He served as commissioner for 22 years and left the commission in 2016 for health reasons after finishing his sixth term.
Lovelace was described by friends and peers as a firebrand committed to serving the most needy residents of Dayton.
Published: Saturday, May 26, 2018 @ 12:14 PM
Updated: Saturday, May 26, 2018 @ 1:30 PM
TROY — UPDATE @ 12:40 p.m.
A bicyclist was fatally struck just before noon in Troy.
According to police, the man rode his bike into the path of an oncoming car.
Both directions in the 900 block of West Main Street, near Madison Street, were shut down while Troy police investigate the man’s death.
The Miami County coroner was called to the scene.
A pedestrian was struck and killed today in Troy.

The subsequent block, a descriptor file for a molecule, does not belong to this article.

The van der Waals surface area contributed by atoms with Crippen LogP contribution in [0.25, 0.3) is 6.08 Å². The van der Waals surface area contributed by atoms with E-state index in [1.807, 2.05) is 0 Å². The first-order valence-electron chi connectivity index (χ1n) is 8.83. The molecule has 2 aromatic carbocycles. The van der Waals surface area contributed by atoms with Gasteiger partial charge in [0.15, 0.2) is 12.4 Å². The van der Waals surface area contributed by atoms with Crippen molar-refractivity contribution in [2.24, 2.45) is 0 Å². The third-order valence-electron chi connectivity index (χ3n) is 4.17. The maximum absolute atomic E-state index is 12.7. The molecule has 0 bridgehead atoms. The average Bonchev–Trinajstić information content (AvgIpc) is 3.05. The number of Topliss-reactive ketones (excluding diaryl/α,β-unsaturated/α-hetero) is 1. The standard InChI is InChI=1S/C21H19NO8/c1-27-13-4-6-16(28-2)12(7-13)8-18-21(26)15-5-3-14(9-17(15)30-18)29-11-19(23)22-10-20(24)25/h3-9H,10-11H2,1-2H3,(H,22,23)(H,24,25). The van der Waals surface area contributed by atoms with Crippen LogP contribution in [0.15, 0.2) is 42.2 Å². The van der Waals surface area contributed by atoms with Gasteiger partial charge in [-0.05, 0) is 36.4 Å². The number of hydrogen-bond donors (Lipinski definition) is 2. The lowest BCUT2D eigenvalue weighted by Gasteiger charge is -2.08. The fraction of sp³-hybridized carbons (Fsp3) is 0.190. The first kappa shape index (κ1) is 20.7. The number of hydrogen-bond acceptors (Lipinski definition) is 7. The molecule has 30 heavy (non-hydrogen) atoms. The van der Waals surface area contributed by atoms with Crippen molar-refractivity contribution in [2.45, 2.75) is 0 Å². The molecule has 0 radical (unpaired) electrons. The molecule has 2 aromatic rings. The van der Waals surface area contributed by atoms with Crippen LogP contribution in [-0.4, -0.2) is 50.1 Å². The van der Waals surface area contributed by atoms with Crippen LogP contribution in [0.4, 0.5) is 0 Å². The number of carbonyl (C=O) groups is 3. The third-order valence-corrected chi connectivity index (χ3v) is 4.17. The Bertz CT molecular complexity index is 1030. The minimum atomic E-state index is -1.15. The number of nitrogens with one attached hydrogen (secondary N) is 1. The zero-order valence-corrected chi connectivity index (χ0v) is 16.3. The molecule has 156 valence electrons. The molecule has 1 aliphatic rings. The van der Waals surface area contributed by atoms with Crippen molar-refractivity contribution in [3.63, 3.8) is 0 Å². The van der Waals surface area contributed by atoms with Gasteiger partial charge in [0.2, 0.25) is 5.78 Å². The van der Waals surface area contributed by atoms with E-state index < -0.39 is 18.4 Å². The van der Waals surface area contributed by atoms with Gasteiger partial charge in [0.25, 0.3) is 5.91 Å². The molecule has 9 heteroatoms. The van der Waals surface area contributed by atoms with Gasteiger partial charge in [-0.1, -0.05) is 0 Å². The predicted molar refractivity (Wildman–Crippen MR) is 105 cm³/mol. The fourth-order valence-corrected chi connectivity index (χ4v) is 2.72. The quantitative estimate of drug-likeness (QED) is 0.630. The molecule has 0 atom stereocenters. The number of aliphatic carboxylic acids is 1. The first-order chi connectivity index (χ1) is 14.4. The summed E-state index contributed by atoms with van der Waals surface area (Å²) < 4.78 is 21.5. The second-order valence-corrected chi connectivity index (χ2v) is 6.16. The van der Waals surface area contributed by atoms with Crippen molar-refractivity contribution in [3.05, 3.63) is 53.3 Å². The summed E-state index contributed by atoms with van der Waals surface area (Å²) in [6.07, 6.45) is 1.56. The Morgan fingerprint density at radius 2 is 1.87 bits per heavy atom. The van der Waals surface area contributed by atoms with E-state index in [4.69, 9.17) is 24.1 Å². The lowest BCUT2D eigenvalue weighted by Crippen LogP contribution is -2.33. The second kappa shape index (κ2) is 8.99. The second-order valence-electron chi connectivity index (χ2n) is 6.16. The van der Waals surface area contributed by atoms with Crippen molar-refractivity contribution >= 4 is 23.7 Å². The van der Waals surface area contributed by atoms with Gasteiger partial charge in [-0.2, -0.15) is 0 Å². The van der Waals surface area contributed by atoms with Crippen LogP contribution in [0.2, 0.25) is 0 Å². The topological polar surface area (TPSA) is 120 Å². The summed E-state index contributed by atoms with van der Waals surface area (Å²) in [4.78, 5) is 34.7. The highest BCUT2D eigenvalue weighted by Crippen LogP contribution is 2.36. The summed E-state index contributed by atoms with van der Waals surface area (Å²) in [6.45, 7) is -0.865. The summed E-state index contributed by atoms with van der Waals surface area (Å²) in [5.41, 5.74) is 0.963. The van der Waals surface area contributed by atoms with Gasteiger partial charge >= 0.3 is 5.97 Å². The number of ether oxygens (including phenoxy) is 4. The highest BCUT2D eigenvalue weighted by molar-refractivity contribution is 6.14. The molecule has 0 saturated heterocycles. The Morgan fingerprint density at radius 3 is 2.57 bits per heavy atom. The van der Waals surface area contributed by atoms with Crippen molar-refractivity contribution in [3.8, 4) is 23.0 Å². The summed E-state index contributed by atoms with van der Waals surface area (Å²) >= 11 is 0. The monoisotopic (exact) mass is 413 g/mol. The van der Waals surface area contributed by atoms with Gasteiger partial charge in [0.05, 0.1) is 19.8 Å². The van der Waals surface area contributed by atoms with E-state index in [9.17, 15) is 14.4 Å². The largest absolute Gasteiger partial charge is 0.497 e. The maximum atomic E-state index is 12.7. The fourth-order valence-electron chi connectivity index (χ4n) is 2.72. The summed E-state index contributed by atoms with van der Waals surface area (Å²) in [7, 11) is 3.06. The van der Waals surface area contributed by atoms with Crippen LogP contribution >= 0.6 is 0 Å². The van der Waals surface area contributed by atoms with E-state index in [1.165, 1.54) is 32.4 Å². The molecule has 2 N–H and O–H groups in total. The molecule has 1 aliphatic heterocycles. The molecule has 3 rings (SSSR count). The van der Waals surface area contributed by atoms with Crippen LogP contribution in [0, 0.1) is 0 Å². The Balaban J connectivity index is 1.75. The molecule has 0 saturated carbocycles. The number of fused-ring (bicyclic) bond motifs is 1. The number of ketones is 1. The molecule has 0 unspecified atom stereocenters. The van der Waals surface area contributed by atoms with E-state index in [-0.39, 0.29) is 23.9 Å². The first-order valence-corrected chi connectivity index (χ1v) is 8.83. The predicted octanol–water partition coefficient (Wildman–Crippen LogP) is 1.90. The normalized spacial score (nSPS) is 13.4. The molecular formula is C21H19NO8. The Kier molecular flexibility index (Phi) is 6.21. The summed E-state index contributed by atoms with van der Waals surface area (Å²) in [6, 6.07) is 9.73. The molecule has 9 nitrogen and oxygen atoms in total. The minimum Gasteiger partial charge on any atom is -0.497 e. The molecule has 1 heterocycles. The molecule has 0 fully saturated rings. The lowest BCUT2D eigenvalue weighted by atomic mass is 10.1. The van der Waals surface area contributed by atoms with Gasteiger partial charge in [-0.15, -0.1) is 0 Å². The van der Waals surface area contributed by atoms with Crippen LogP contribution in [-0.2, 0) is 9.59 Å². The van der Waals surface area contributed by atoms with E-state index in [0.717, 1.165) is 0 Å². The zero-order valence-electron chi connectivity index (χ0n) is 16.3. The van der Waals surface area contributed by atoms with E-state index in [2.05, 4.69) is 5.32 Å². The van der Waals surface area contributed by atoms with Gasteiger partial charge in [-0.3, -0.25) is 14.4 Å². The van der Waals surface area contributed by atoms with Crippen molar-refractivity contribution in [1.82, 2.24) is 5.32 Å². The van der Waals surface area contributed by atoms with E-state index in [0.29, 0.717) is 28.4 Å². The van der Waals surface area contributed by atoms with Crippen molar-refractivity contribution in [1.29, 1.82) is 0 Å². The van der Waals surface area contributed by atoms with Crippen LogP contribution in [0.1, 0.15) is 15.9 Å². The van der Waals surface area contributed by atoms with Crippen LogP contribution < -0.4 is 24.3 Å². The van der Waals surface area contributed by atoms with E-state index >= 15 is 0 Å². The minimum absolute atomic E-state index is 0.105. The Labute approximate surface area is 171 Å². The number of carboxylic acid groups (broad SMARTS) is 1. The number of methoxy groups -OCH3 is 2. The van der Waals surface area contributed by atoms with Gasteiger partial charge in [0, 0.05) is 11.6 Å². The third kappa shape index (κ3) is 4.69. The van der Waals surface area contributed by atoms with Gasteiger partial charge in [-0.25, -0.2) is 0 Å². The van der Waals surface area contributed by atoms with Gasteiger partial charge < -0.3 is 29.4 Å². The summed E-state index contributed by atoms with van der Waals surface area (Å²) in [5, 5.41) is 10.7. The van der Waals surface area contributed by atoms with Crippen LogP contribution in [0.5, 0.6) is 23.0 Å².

The crash was reported just before noon in the 900 block of Main Street.
According to a witness, a man was struck by a vehicle and then thrown into the path of a second vehicle.
Miami County Sheriff’s Office dispatch confirmed the accident was a fatality.
We have a crew headed to the scene and will update this report.
Published: Saturday, May 26, 2018 @ 12:31 PM
With Memorial Day right around the corner, several area pools will be opening their doors in the coming weeks.
Pools are a community gathering place, so officials recommend you take some steps to keep them clean and yourself safe while you’re there.